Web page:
Back in 2019, Iowa knew they had a problem. John Deere knew it too.
If they didn’t take immediate action, the company and the state wouldn’t be able to find the production and skilled trade workers necessary to keep industries growing.
“We looked closely at the locations where we have operations and at the rate we were going, we determined that we wouldn’t be able to find people who are able to do the type of work needed to meet the increasing demand our company is experiencing,” explains David Ottavianelli, director, strategic projects, labor relations, at Deere & Co.
Luckily, a strategic workforce study was able to identify a potential labor source that the company had not traditionally pursued — high school students, who were not planning to attend college. These students represented an ideal workforce that could be training for the specific job requirements that Deere needed.
“The key to capturing the interest of the high school students is reaching them before they even attended high school,” says Ottavianelli. “We needed to show them a line of sight and provide a structured path to get them there.” So, for the past two years, the company has been placing its efforts on increasing the awareness and benefits of manufacturing as a career. “We talk directly to the students and dispel myths they might have about the field as a long-term career.”
Deere also actively engages parents, counselors and school administrators. They host a Parents Night at the plant so parents can envision careers for their children. “Over the last couple of years, I have seen a shift in the perception of the industry both from the parents and the students as to the viability of graduating high school and moving right into a career.”
Partnering with local businesses is also part of the process. “In Iowa, doing business is about the relationship, not the transaction,” explains Jill Lippincott, targeted small business certification project manager at the Iowa Economic Development Authority. “We like to say we have one degree of separation, not six – our employers have access to business, finance, academic and government leaders because we want to hear from them. We engage employers business leaders who help to guide us with turning our research into recommendations and eventually into programs.”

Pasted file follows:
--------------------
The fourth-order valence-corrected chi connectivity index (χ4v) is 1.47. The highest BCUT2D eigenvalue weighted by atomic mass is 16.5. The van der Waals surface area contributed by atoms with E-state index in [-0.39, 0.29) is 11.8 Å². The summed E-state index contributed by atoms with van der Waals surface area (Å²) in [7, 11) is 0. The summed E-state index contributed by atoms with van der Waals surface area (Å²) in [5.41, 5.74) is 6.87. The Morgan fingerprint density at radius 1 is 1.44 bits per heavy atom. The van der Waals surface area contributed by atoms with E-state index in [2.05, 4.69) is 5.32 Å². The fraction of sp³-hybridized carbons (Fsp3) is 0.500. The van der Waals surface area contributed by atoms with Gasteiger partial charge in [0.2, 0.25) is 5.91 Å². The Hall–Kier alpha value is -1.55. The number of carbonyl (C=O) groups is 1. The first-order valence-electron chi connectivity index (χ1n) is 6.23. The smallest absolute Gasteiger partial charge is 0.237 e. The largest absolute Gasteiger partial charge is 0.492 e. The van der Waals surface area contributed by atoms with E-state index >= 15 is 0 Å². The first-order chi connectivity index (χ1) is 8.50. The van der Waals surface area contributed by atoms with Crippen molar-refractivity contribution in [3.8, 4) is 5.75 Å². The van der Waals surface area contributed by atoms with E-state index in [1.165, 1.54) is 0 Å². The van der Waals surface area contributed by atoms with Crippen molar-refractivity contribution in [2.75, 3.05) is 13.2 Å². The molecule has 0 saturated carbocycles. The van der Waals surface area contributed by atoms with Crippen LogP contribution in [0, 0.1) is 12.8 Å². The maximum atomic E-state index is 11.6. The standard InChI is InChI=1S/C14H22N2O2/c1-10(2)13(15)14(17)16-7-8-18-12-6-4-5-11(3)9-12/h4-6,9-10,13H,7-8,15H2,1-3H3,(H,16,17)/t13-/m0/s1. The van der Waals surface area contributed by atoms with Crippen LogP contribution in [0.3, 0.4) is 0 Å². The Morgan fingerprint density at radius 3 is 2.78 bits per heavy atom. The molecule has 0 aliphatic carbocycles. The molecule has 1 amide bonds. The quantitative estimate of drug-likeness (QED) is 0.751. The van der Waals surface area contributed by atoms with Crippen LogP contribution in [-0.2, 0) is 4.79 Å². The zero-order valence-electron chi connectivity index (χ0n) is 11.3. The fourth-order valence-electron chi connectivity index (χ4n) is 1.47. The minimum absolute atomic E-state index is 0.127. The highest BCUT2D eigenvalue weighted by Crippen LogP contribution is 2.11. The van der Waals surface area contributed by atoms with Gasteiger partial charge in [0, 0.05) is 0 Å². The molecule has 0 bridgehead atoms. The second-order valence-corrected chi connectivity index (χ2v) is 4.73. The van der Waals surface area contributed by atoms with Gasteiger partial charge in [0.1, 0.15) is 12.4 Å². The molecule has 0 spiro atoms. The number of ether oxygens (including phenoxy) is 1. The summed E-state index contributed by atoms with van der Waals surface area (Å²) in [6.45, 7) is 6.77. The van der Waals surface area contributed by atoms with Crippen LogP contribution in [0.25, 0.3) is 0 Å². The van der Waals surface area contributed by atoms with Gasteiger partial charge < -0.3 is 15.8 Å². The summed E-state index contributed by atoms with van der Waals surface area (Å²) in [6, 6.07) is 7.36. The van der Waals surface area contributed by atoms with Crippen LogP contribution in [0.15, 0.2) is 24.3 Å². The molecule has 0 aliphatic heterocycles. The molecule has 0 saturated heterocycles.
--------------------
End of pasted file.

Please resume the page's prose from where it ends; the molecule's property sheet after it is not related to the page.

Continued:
Tapping into this network as well as the Iowa STEM group and the Department of Labor’s registered apprentice program, Deere is working with high school students in an apprenticeship program. Upon high school graduation, students also earn a welding certificate through the apprenticeship program. They have the option of applying this certification toward an associate degree or other certifications. In addition to technical skills students also get training in 26 behavioral competencies, which include communication skills, teamwork, and safety protocols. The program is being used for machinists as well.
Currently, there are 36 students from two school districts in the program, but Ottavianelli feels it has the potential to attract hundreds of students. One reason for his optimism is that Deere is using different technologies as part of the training. “We are using augmented reality (AR) in our welding simulator and you can see the students’ eyes light up as they find it to be a lot of fun.”
Technologies such as AR are an integral part of advanced manufacturing which continues to become a larger part of manufacturing. Advanced manufacturing is Iowa’s largest industry, accounting for more than 17% of the state’s total GDP. There are more than 4,100 manufacturers producing everything from medical devices to aerospace products and construction machinery and food products.
To ensure that talent flows into this sector, Iowa has invested more than $30 million has been in Future Ready Iowa, which supports scholarships and grants that create pathways to high-demand careers. The state also has an Innovation Fund for employers engaging in innovative workforce solutions.
“By leveraging training resources, filling funding gaps in human resource development initiatives, and sponsoring business consortia that address common employment training needs, the skills of Iowa’s workers are enhanced, allowing its industries to grow,” says Lippincott.
For its part, Deere is also expanding its talent training pool by hosting apprenticeships for software engineers, as those jobs will be in demand. Deere’s efforts reflect the state’s direction a well. “Beyond our initiatives and our programs, we are working to help build the skills and talents needed by our employers in our future economy,” says Lippincott. “With the rise of Manufacturing 4.0 technologies, we know that there is concern that this automation will replace jobs, so we work to dispel this myth because, in reality, we will still have the need for talent to support these jobs, but the jobs will look different.”
Educating the workforce that the future of manufacturing is bright is part of Ottavianelli’s mission. “We talk about long-term careers, offer ways to bridge the skills gap and also talk about other benefits the industry can offer such as teamwork, which is of great importance to the future workforce. And that brings us right back to the fact that we reach out to our local students so we can grow local talent. Every student, hired by us, or other manufacturing companies and the accompanying supply chain has a significant impact on future growth.”